Legislature should override rejection of Maui hospital
Gov. Linda Lingle is asking the Legislature to authorize a second acute-care hospital on Maui.
ANTIQUATED criteria strictly followed by the state bureaucracy are blocking plans for a badly needed second hospital on Maui, and legislation is needed to allow the project to proceed. Lawmakers should grant Gov. Linda Lingle's request that they exempt the proposed hospital from the criteria and change the rules to prevent similar snags in the future.
A state health advisory committee recommended approval last summer of a new hospital at Kihei called the Malulani Health and Medical Center. However, a panel of the State Health Planning and Development Agency turned down the application in order to protect the state-run Maui Memorial Medical Center from competition. The panel rejected an appeal a week ago.
The proposed $212 million Malulani hospital would be privately built by a community-based nonprofit organization called Malulani Health Systems and a for-profit Texas-based company, Triad Hospitals Inc.,*
that operates more than 60 hospitals and ambulatory surgery centers on the mainland. The facility would include 150 acute-care beds, 25 critical-care bends, 110 medical or surgical beds and 15 labor, delivery and recovery beds.
Dr. David Sakamoto, the state agency's administrator, has acknowledged "there's no question" that Maui needs more acute-care beds but the panel could not approve the proposal because of the strict criteria required by state law, according to the Maui News.
Perhaps the most important concern has been whether the hospital could be adequately staffed. Malulani's application estimated it would need up to 750 employees. However, Dr. Ron Kwon, president of Malulani Health Systems, assured the state panel that he had "stacks" of job applications from doctors and nurses.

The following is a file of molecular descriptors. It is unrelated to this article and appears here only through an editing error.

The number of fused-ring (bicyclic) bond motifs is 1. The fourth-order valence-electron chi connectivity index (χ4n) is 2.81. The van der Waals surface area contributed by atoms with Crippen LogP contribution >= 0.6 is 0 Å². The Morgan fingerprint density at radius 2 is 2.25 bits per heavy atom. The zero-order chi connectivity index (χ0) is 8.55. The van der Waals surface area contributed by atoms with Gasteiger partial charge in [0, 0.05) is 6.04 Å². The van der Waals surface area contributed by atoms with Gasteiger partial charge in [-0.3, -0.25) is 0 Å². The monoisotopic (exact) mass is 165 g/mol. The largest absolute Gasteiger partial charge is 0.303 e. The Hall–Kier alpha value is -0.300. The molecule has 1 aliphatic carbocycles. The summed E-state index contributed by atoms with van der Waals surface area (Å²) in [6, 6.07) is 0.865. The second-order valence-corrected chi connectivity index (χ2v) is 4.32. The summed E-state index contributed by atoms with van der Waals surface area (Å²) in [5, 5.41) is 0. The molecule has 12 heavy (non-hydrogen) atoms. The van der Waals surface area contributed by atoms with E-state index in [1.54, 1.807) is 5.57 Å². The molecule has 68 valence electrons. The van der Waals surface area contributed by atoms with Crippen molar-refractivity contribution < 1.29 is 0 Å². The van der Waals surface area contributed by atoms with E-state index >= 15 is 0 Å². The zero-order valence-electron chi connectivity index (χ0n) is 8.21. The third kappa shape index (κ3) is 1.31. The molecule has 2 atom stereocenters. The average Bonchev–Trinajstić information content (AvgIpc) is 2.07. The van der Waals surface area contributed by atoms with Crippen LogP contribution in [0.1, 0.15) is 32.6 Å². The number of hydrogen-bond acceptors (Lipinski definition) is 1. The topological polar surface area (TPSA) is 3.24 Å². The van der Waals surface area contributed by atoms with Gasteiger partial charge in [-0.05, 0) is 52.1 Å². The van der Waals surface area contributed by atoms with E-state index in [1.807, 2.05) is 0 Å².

The nursing shortage is severe across the country and especially in Hawaii. However, Lingle and the governor of the Philippines' Ilocos region signed an agreement a year ago for an exchange program that could result in many Philippine nursing graduates filling jobs in Hawaii.
Lingle also is asking the Legislature to increase funding for the University of Hawaii's School of Nursing so it can produce more graduates. Hawaii's nursing shortage is caused largely by a shortage of nursing faculty; nurses make more money than their instructors. The nursing shortage should not result in a freeze on health care.
The bureaucratic morass, called the certificate-of-need process, was adopted nationwide and supported by the federal government during an excess of hospitals in the 1970s and early 1980s. However, the federal endorsement was revoked in 1986 because of what had become a hospital shortage, and a dozen states have revoked the requirement, according to Linda Smith, Lingle's policy adviser.
Not only does the Malulani proposal have the support of Lingle, a former two-term mayor of Maui, but was endorsed last year by then-Mayor Alan Arakawa and is urged now by newly elected Mayor Charmaine Tavares. Maui is the only major island that relies on one state-run hospital for its entire health care.
This bureaucratic quagmire that has stood in the way of the Malulani hospital is likely to recur in future years if the certificate-of-need process is not changed. Lingle is right in saying the change is needed "so that other communities do not have to suffer the same setbacks in attempting to bring modern medical facilities into their communities."
Thursday, February 1, 2007
» An editorial on Page A10 Monday incorrectly stated that Malulani Health Systems' partner in proposing a new hospital at Kihei on Maui is a Texas-based nonprofit. Triad Hospitals Inc., the company to which the editorial referred, is a for-profit company.